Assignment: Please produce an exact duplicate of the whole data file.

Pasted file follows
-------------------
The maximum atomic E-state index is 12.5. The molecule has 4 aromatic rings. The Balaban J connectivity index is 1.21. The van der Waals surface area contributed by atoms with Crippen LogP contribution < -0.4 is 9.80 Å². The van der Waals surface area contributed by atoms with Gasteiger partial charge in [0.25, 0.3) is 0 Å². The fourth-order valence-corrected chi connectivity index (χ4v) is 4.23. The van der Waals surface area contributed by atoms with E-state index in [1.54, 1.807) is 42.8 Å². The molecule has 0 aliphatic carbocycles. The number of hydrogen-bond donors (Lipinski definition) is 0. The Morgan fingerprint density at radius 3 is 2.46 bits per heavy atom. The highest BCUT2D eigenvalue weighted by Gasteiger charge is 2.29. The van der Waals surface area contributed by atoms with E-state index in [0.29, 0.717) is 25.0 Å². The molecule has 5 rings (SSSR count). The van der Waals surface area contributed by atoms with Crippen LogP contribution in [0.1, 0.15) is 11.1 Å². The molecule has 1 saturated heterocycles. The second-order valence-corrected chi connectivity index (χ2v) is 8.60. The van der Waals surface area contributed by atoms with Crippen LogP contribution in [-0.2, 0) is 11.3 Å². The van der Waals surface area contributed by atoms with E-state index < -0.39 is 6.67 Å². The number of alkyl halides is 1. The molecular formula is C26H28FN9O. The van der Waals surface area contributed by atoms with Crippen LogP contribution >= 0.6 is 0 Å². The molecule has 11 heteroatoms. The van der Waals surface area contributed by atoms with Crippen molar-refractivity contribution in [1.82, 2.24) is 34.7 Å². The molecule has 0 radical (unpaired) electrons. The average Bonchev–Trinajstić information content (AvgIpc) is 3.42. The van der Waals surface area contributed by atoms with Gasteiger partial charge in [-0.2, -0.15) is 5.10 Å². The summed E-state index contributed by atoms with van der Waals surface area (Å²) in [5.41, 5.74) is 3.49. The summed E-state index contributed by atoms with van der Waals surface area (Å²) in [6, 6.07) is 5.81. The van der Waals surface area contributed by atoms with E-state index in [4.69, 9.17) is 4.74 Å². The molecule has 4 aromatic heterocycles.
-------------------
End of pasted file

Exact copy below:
The maximum atomic E-state index is 12.5. The molecule has 4 aromatic rings. The Balaban J connectivity index is 1.21. The van der Waals surface area contributed by atoms with Crippen LogP contribution < -0.4 is 9.80 Å². The van der Waals surface area contributed by atoms with Gasteiger partial charge in [0.25, 0.3) is 0 Å². The fourth-order valence-corrected chi connectivity index (χ4v) is 4.23. The van der Waals surface area contributed by atoms with E-state index in [1.54, 1.807) is 42.8 Å². The molecule has 0 aliphatic carbocycles. The number of hydrogen-bond donors (Lipinski definition) is 0. The Morgan fingerprint density at radius 3 is 2.46 bits per heavy atom. The highest BCUT2D eigenvalue weighted by Gasteiger charge is 2.29. The van der Waals surface area contributed by atoms with E-state index in [0.29, 0.717) is 25.0 Å². The molecule has 5 rings (SSSR count). The van der Waals surface area contributed by atoms with Crippen LogP contribution in [0.1, 0.15) is 11.1 Å². The molecule has 1 saturated heterocycles. The second-order valence-corrected chi connectivity index (χ2v) is 8.60. The van der Waals surface area contributed by atoms with Crippen LogP contribution in [-0.2, 0) is 11.3 Å². The van der Waals surface area contributed by atoms with E-state index < -0.39 is 6.67 Å². The number of alkyl halides is 1. The molecular formula is C26H28FN9O. The van der Waals surface area contributed by atoms with Crippen LogP contribution >= 0.6 is 0 Å². The molecule has 11 heteroatoms. The van der Waals surface area contributed by atoms with Crippen molar-refractivity contribution in [1.82, 2.24) is 34.7 Å². The molecule has 0 radical (unpaired) electrons. The average Bonchev–Trinajstić information content (AvgIpc) is 3.42. The van der Waals surface area contributed by atoms with Gasteiger partial charge in [-0.2, -0.15) is 5.10 Å². The summed E-state index contributed by atoms with van der Waals surface area (Å²) in [5.41, 5.74) is 3.49. The summed E-state index contributed by atoms with van der Waals surface area (Å²) in [6, 6.07) is 5.81. The van der Waals surface area contributed by atoms with E-state index in [4.69, 9.17) is 4.74 Å². The molecule has 4 aromatic heterocycles.